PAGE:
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# Inverse Sine, Cosine, Tangent

## Sine, Cosine and Tangent are all based on a Right-Angled Triangle

And they are very similar functions ... so we will look at the Sine Function and then Inverse
Sine to learn what it is all about.

Sine Function

Or more simply:

## Example: What is the sine of 35?

Using this triangle (lengths are only to one decimal place):

We know

## And we want to know "d" (the distance down).

sin 39 = d/30
Swap Sides: d/30 = sin 39
Use a calculator to find sin 39: d/30 = 0.6293
Multiply both sides by 30: d = 0.6293 x 30
d = 18.88 to 2 decimal places.

## The depth "d" is 18.88 m

Inverse Sine
But sometimes it is the angle we need to find.
This is where "Inverse Sine" comes in.

## It answers the question "what angle has sine equal to opposite/hypotenuse?"

The symbol for inverse sine is sin-1

We know

## And we want to know the angle "a"

sin a = 18.88/30
Calculate 18.88/30: sin a = 0.6293...

## What angle has sine equal to 0.6293...?

The Inverse Sine will tell us.
Inverse Sine: a = sin-1(0.6293...)
Use a calculator to find sin-1(0.6293...): a = 39.0 (to 1 decimal place)

## They Are Like Forward and Backwards!

The Sine function sin takes an angle and gives us the ratio "opposite/hypotenuse"

-1

Example:
Sine Function:
Inverse Sine:

sin(30) = 0.5
sin-1(0.5) = 30

## More Than One Angle!

Inverse Sine only shows you one angle ... but there are more angles that could work.

## Example: Here are two angles where opposite/hypotenuse = 0.5

In fact there are infinitely many angles, because you can keep adding (or subtracting)
360:

Remember this, because there are times when you actually need one of the other angles!

Summary

## sin() = Opposite / Hypotenuse

And Inverse Sine is :

## What About "cos" and "tan" ... ?

Exactly the same idea.

COSINE

## cos() = Adjacent / Hypotenuse

And Inverse Cosine is :

## Example: Find the size of angle a

cos a = Adjacent / Hypotenuse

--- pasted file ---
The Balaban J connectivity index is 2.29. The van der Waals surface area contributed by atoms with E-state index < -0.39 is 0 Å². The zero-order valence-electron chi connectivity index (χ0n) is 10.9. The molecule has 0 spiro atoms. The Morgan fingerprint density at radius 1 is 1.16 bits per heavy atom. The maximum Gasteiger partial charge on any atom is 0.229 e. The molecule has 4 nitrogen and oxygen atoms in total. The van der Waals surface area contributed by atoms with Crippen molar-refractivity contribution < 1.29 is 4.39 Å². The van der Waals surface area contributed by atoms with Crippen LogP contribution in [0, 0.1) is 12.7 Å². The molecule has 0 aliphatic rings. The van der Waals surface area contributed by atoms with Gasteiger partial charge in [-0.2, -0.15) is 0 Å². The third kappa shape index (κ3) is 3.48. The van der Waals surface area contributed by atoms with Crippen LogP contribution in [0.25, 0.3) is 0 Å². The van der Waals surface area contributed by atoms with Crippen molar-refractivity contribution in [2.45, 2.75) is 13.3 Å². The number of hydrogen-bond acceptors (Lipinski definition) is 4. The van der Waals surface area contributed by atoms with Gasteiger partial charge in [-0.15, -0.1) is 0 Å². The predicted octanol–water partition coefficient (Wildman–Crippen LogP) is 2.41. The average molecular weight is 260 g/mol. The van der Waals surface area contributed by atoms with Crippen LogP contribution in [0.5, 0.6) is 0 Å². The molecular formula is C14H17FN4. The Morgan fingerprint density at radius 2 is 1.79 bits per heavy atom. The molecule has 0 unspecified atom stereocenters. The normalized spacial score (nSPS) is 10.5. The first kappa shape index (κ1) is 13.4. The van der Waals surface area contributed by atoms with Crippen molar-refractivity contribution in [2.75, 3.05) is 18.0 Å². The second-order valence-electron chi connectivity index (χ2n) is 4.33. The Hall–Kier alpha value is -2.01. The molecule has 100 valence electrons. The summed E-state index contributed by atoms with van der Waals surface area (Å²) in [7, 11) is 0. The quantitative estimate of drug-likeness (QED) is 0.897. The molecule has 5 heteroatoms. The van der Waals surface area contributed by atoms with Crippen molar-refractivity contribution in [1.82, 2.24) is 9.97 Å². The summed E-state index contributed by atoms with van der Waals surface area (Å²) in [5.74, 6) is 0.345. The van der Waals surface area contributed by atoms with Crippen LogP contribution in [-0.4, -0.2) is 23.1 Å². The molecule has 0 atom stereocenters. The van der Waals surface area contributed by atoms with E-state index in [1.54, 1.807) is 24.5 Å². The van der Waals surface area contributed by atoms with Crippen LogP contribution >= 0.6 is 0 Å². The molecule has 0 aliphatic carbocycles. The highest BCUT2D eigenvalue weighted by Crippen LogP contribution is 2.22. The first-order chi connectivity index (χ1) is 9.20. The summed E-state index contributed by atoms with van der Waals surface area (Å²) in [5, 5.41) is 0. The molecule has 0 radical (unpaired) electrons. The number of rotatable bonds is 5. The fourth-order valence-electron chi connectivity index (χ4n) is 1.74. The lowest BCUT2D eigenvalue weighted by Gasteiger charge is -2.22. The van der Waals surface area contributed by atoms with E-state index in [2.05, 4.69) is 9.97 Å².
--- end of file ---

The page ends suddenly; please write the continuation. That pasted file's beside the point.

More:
cos a = 6,750/8,100 = 0.8333...
a = cos-1 (0.8333...) = 33.6 (to 1 decimal place)

TANGENT

## tan() = Opposite / Adjacent

So Inverse Tangent is :

## Example: Find the size of angle x

tan x = Opposite / Adjacent
tan x = 300/400 = 0.75
x = tan-1 (0.75) = 36.9 (correct to 1 decimal place)

Other Names
Sometimes sin-1 is called asin or arcsin.
Likewise cos-1 is called acos or arccos
And tan-1 is called atan or arctan.

Examples:

## atan() is the same as tan-1()

etc.

The Graphs
And lastly, here are the graphs of Sine, Inverse Sine, Cosine and Inverse Cosine:

Sine

Inverse Sine

Cosine

Inverse Cosine
Did you notice anything about the graphs?

## They look similar somehow, right?

But the Inverse Sine and Inverse Cosine don't "go on forever" like Sine and Cosine do ...

## Let us look at the example of Cosine.

Here is Cosine and Inverse Cosine plotted on the same graph:

## Cosine and Inverse Cosine

They are mirror images (about the diagonal)
But why does Inverse Cosine get chopped off at top and bottom (the dots are not really part
of the function) ... ?

## Because to be a function it can only give one answer

when we ask "what is cos-1(x) ?"

But we saw earlier that there are infinitely many answers, and the dotted line on the graph
shows this.
So yes there are infinitely many answers ...
... but imagine you type 0.5 into your calculator, press cos-1 and it gives you a never ending

So we have this rule that a function can only give one answer.
So, by chopping it off like that we get just one answer, but we should remember that there

## Tangent and Inverse Tangent

And here is the tangent function and inverse tangent. Can you see how they are mirror

Tangent

Inverse Tangent